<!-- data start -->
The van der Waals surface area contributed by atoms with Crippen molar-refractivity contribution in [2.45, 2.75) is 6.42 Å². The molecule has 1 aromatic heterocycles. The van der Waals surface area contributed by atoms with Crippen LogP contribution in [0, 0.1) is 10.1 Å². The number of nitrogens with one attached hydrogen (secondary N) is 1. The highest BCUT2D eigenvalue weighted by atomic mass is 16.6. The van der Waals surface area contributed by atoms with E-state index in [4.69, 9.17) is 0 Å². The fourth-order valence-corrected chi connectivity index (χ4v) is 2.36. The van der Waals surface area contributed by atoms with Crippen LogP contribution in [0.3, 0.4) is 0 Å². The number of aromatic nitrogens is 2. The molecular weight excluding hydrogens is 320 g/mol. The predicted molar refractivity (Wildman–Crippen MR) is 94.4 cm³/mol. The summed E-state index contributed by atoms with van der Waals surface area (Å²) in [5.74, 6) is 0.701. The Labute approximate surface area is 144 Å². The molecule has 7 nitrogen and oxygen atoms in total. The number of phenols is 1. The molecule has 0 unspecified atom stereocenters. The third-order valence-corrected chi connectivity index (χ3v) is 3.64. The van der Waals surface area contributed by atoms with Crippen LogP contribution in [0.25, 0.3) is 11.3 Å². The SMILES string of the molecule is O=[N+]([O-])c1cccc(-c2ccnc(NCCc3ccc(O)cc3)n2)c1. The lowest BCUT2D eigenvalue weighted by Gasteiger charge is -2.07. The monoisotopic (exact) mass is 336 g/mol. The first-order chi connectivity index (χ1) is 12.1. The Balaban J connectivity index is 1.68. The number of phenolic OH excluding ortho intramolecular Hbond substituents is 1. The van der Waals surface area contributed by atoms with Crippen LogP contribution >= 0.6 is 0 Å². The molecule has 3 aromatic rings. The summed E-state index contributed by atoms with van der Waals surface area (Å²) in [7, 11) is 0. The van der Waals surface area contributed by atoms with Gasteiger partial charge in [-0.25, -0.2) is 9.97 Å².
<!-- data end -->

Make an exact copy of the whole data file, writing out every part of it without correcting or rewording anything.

The van der Waals surface area contributed by atoms with Crippen molar-refractivity contribution in [2.45, 2.75) is 6.42 Å². The molecule has 1 aromatic heterocycles. The van der Waals surface area contributed by atoms with Crippen LogP contribution in [0, 0.1) is 10.1 Å². The number of nitrogens with one attached hydrogen (secondary N) is 1. The highest BCUT2D eigenvalue weighted by atomic mass is 16.6. The van der Waals surface area contributed by atoms with E-state index in [4.69, 9.17) is 0 Å². The fourth-order valence-corrected chi connectivity index (χ4v) is 2.36. The van der Waals surface area contributed by atoms with Crippen LogP contribution in [0.3, 0.4) is 0 Å². The number of aromatic nitrogens is 2. The molecular weight excluding hydrogens is 320 g/mol. The predicted molar refractivity (Wildman–Crippen MR) is 94.4 cm³/mol. The summed E-state index contributed by atoms with van der Waals surface area (Å²) in [5.74, 6) is 0.701. The Labute approximate surface area is 144 Å². The molecule has 7 nitrogen and oxygen atoms in total. The number of phenols is 1. The molecule has 0 unspecified atom stereocenters. The third-order valence-corrected chi connectivity index (χ3v) is 3.64. The van der Waals surface area contributed by atoms with Crippen LogP contribution in [0.25, 0.3) is 11.3 Å². The SMILES string of the molecule is O=[N+]([O-])c1cccc(-c2ccnc(NCCc3ccc(O)cc3)n2)c1. The lowest BCUT2D eigenvalue weighted by Gasteiger charge is -2.07. The monoisotopic (exact) mass is 336 g/mol. The first-order chi connectivity index (χ1) is 12.1. The Balaban J connectivity index is 1.68. The number of phenolic OH excluding ortho intramolecular Hbond substituents is 1. The van der Waals surface area contributed by atoms with Crippen LogP contribution >= 0.6 is 0 Å². The molecule has 3 aromatic rings. The summed E-state index contributed by atoms with van der Waals surface area (Å²) in [7, 11) is 0. The van der Waals surface area contributed by atoms with Gasteiger partial charge in [-0.25, -0.2) is 9.97 Å².